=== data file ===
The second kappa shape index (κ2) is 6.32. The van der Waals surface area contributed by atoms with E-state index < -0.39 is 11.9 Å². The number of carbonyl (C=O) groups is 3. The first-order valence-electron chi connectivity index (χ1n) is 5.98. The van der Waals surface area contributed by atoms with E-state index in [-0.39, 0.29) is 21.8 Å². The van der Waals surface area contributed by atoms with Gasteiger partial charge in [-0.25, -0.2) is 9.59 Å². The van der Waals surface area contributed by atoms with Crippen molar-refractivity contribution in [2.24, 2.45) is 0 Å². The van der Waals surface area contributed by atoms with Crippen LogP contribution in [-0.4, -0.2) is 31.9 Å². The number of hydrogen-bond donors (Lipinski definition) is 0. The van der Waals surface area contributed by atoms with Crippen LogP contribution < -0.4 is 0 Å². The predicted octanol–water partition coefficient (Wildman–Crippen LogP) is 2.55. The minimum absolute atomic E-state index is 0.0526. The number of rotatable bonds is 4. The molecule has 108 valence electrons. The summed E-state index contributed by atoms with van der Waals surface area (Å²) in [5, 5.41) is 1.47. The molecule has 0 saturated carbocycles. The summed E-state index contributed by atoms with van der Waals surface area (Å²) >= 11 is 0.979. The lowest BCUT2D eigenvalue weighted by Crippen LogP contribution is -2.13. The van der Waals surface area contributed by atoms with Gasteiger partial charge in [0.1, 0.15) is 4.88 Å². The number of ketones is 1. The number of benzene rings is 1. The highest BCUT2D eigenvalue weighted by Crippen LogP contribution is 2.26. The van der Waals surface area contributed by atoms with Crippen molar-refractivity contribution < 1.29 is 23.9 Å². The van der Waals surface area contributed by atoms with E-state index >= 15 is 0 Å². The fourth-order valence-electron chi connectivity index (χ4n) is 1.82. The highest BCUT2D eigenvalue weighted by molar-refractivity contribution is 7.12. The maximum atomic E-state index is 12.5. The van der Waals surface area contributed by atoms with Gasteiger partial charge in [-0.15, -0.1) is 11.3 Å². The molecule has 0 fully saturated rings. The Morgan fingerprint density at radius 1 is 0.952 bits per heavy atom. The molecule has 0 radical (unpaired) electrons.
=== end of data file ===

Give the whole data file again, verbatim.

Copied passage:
The second kappa shape index (κ2) is 6.32. The van der Waals surface area contributed by atoms with E-state index < -0.39 is 11.9 Å². The number of carbonyl (C=O) groups is 3. The first-order valence-electron chi connectivity index (χ1n) is 5.98. The van der Waals surface area contributed by atoms with E-state index in [-0.39, 0.29) is 21.8 Å². The van der Waals surface area contributed by atoms with Gasteiger partial charge in [-0.25, -0.2) is 9.59 Å². The van der Waals surface area contributed by atoms with Crippen molar-refractivity contribution in [2.24, 2.45) is 0 Å². The van der Waals surface area contributed by atoms with Crippen LogP contribution in [-0.4, -0.2) is 31.9 Å². The number of hydrogen-bond donors (Lipinski definition) is 0. The van der Waals surface area contributed by atoms with Crippen LogP contribution < -0.4 is 0 Å². The predicted octanol–water partition coefficient (Wildman–Crippen LogP) is 2.55. The minimum absolute atomic E-state index is 0.0526. The number of rotatable bonds is 4. The molecule has 108 valence electrons. The summed E-state index contributed by atoms with van der Waals surface area (Å²) in [5, 5.41) is 1.47. The molecule has 0 saturated carbocycles. The summed E-state index contributed by atoms with van der Waals surface area (Å²) >= 11 is 0.979. The lowest BCUT2D eigenvalue weighted by Crippen LogP contribution is -2.13. The van der Waals surface area contributed by atoms with Gasteiger partial charge in [0.1, 0.15) is 4.88 Å². The number of ketones is 1. The number of benzene rings is 1. The highest BCUT2D eigenvalue weighted by Crippen LogP contribution is 2.26. The van der Waals surface area contributed by atoms with Crippen molar-refractivity contribution < 1.29 is 23.9 Å². The van der Waals surface area contributed by atoms with E-state index >= 15 is 0 Å². The fourth-order valence-electron chi connectivity index (χ4n) is 1.82. The highest BCUT2D eigenvalue weighted by molar-refractivity contribution is 7.12. The maximum atomic E-state index is 12.5. The van der Waals surface area contributed by atoms with Gasteiger partial charge in [-0.15, -0.1) is 11.3 Å². The molecule has 0 fully saturated rings. The Morgan fingerprint density at radius 1 is 0.952 bits per heavy atom. The molecule has 0 radical (unpaired) electrons.